This research into the quality and usefulness of large-scale digitization is built on a synthesis of scholarship in multiple fields that typically do not intersect: information quality (Knight 2008), digital image analysis (Lin 2006), relevance clues (Saracevic, 2007), and humanities scholars’ use of digital collections (Henry 2010). The research is grounded on a model of error that specifies the gap between the digitization ideal, represented by digitization best practices and standards, and the realities of repositories’ acceptance of digitized content produced by third parties. The design of the research (Conway 2011), data gathering and analysis procedures (Conway and Bronicki 2012), and summary findings (Conway 2012) are reported separately. This work was supported by the US Institute of Museum and Library Services [grant number LG-06-10-0144-10]; and The Andrew W. Mellon Foundation.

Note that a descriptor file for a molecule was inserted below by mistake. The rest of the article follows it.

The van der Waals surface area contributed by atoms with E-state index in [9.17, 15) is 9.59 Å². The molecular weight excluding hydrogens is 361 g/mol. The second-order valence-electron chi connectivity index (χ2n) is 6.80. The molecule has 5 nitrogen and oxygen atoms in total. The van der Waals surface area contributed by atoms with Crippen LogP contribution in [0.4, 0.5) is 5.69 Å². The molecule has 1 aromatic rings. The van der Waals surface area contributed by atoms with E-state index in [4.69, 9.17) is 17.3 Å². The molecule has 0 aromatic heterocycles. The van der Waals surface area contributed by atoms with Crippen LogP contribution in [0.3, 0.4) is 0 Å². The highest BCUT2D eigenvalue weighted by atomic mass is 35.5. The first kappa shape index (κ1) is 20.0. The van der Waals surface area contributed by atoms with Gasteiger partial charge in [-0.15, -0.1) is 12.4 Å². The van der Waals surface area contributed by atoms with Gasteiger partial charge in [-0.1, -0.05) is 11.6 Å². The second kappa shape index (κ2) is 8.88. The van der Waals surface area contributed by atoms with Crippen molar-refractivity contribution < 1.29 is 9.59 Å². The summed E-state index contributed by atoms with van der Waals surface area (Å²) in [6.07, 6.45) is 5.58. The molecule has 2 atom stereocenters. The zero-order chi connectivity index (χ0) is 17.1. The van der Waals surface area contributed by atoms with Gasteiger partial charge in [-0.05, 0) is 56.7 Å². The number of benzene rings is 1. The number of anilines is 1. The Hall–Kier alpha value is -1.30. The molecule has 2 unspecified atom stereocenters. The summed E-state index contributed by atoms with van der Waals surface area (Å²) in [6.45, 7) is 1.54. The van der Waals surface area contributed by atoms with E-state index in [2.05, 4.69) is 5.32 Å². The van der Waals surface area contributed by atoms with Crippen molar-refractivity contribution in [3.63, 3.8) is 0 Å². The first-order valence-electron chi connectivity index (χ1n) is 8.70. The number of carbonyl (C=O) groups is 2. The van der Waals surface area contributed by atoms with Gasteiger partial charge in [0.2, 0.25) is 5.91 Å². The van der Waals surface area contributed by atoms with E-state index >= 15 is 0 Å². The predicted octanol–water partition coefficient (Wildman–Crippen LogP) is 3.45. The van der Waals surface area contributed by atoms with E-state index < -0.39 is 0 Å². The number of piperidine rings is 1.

The emphasis of the research is on the visual representation of books as digitally bound bitmap sequences, derived from sometimes deeply flawed source volumes and produced through a complex set of manual scanning processes and automated post-scan image processing procedures. The transformation of published books to digital code and algorithm is mitigated by the terms of digitization technologies. “The aesthetic transformations that make digital objects so eloquent are themselves always subject to the functional constraints imposed by the material variables of computation. Understood at this level, digital surrogates are just as ‘real’ (and tangible) as their analog counterparts.” (Eaves 2003, 164) The relationship between source and digital surrogate conforms to the “law of contact” proposed by Taussig (1993): “things which have once been in contact with each other continue to act on each other at a distance after the physical contact has been severed.” (52-53) Significantly, digital surrogates produced through high-volume digitization carry with them traces of the terms of their creation. Such traces may inevitably affect the trust that is essential the acceptance of digital surrogates as sources of scholarship. “If we cannot trust our means of reproduction of images of texts, can we trust the readings from them? How do scholars acknowledge the quality of digitized images of texts?” (Terras 2011, 1)